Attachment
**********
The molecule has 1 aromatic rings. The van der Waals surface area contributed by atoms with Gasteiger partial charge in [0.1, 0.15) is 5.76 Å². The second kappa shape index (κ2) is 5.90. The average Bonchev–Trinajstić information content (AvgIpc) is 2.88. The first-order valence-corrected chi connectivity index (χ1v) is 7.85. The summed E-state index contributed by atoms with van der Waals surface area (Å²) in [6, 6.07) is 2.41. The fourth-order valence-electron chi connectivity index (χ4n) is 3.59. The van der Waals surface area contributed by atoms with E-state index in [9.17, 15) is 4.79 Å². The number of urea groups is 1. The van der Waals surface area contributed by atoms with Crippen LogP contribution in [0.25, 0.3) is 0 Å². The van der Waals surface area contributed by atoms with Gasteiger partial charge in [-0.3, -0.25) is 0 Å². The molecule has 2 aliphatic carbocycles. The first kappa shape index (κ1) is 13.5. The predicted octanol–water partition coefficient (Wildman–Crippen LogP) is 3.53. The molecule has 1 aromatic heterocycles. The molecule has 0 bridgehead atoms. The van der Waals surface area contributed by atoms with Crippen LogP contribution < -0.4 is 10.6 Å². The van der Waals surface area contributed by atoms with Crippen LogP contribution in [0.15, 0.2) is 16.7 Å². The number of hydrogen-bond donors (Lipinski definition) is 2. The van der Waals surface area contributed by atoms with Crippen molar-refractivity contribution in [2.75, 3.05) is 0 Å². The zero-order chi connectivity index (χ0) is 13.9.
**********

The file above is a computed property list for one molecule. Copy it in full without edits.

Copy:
The molecule has 1 aromatic rings. The van der Waals surface area contributed by atoms with Gasteiger partial charge in [0.1, 0.15) is 5.76 Å². The second kappa shape index (κ2) is 5.90. The average Bonchev–Trinajstić information content (AvgIpc) is 2.88. The first-order valence-corrected chi connectivity index (χ1v) is 7.85. The summed E-state index contributed by atoms with van der Waals surface area (Å²) in [6, 6.07) is 2.41. The fourth-order valence-electron chi connectivity index (χ4n) is 3.59. The van der Waals surface area contributed by atoms with E-state index in [9.17, 15) is 4.79 Å². The number of urea groups is 1. The van der Waals surface area contributed by atoms with Crippen LogP contribution in [0.25, 0.3) is 0 Å². The van der Waals surface area contributed by atoms with Gasteiger partial charge in [-0.3, -0.25) is 0 Å². The molecule has 2 aliphatic carbocycles. The first kappa shape index (κ1) is 13.5. The predicted octanol–water partition coefficient (Wildman–Crippen LogP) is 3.53. The molecule has 1 aromatic heterocycles. The molecule has 0 bridgehead atoms. The van der Waals surface area contributed by atoms with Crippen LogP contribution < -0.4 is 10.6 Å². The van der Waals surface area contributed by atoms with Crippen LogP contribution in [0.15, 0.2) is 16.7 Å². The number of hydrogen-bond donors (Lipinski definition) is 2. The van der Waals surface area contributed by atoms with Crippen molar-refractivity contribution in [2.75, 3.05) is 0 Å². The zero-order chi connectivity index (χ0) is 13.9.